Spotlight on Special Interest Group 1, Language Learning and Education I honestly can’t remember when, but I originally joined SIG 1 for the CEUs. I’m a huge fan of SIG 1, Language Learning and Education. The CE articles are always well written and clinically focused, so they were especially helpful during the early years of my career when ... SIG Spotlight
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SIG Spotlight  |   November 01, 2017
Spotlight on Special Interest Group 1, Language Learning and Education
Author Notes
  • Rebecca Wiseheart, PhD, CCC-SLP, is assistant professor of communication sciences and disorders at St. John’s University in Queens, New York. She is a member of the SIG 1 professional development committee and an affiliate of SIG 10, Issues in Higher Education, and SIG 16, School-Based Issues. wisehear@stjohns.edu
    Rebecca Wiseheart, PhD, CCC-SLP, is assistant professor of communication sciences and disorders at St. John’s University in Queens, New York. She is a member of the SIG 1 professional development committee and an affiliate of SIG 10, Issues in Higher Education, and SIG 16, School-Based Issues. wisehear@stjohns.edu×
Article Information
Development / ASHA News & Member Stories / SIG Spotlight
SIG Spotlight   |   November 01, 2017
Spotlight on Special Interest Group 1, Language Learning and Education
The ASHA Leader, November 2017, Vol. 22, online only. doi:10.1044/leader.SIGS.22112017.np
The ASHA Leader, November 2017, Vol. 22, online only. doi:10.1044/leader.SIGS.22112017.np
1. When did you join your SIG—and what made you want to join?
I honestly can’t remember when, but I originally joined SIG 1 for the CEUs.
2. How has your involvement with the SIG helped you in your career?
I’m a huge fan of SIG 1, Language Learning and Education. The CE articles are always well written and clinically focused, so they were especially helpful during the early years of my career when I began moving into dyslexia as a specialty area of practice. More recently, I have been working as the associate CE content manager which has undoubtedly helped me become a better researcher and writer.
In transitioning into the academic world, the online community has become an invaluable support network for me. It also gives members a voice that we may not have felt we had before. For example: Two years ago, I contacted our coordinator, Geralyn Timler, to suggest editing some proposed changes that would have drastically altered SLPs’ scope of practice related to written language. With input from the community, she coordinated a joint letter from SIG 1 and SIG 16, School-Based Issues, to the ASHA Scope of Practice committee addressing our issues, which were ultimately resolved. That change affected every aspect of my career—from practice to research—and the collaborative experience felt like democracy at its very best. I don’t think any of that would have happened without being engaged in the online community.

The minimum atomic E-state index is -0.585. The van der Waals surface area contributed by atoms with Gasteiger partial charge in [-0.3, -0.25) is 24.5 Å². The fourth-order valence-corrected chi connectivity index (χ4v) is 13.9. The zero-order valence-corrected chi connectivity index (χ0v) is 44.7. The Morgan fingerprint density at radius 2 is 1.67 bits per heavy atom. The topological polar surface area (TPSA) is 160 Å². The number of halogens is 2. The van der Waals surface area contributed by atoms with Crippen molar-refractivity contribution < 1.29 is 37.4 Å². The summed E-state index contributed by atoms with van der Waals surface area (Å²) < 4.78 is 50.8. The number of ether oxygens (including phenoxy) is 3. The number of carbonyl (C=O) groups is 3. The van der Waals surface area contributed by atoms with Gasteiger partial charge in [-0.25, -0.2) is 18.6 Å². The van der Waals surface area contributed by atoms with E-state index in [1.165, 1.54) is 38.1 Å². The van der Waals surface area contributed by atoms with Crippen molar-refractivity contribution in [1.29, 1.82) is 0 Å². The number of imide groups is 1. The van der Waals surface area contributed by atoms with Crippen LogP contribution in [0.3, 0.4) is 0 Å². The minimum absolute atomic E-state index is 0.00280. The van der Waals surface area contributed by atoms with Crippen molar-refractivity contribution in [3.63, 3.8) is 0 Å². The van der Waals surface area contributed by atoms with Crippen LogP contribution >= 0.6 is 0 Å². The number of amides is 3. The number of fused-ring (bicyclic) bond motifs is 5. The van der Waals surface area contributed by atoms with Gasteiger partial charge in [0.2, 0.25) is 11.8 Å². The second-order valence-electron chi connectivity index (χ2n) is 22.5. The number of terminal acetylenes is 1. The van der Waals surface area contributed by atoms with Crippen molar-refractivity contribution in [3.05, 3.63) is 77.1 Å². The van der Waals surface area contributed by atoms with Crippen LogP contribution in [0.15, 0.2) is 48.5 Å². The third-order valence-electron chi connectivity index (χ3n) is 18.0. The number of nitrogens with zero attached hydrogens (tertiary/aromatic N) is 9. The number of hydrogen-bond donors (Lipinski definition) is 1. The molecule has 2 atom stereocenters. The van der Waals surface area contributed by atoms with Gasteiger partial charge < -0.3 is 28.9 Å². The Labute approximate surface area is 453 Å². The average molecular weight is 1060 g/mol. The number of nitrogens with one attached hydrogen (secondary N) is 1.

3. How do you carve out time to volunteer with the SIG while working in your full-time job and balancing other commitments? What advice would you give to someone who’d like to get more involved in the SIG, including how you get support from your supervisor/institution?
I try to do my SIG work on Fridays. Several of my colleagues have or have had leadership positions at ASHA, so my institution is very supportive. To get support from an institution new to SIG volunteer work, I would stress that the time commitment is relatively minimal compared to the outcomes of your contribution.
4. What upcoming events related to or sponsored by your SIG should everyone know about? Chats, conferences or convention events?
We are excited about our new journal club: a new CE opportunity in which affiliates discuss a set of Perspectives articles in the SIG 1 online community moderated by the Professional Development Committee. We also just had our annual October webchat, “The SLP and Literacy A to Z.
Our SIG 1 sponsored ASHA Convention events were:
  • Affiliates meeting.

  • Short Course 23: “Multi-linguistic, Speech-to-Print Instruction: Leveraging our Biological Wiring for Oral Language to Develop Written Language,” by Jan Wasowicz.

  • Session 1334: “Speech & Decoding: Connections and How to Connect Them in Practice,” by Theresa Roberts.

5. What is your favorite recent Perspectives article, and why?
I was impressed by “Literacy Difficulties in the Face of Multiple Factors: Using a Team Approach” by Emily Lund. It presents a case study that includes every possible complicating factor and in my experience, complicated literacy cases like these are more the norm than the exception.
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November 2017
Volume 22, Issue 11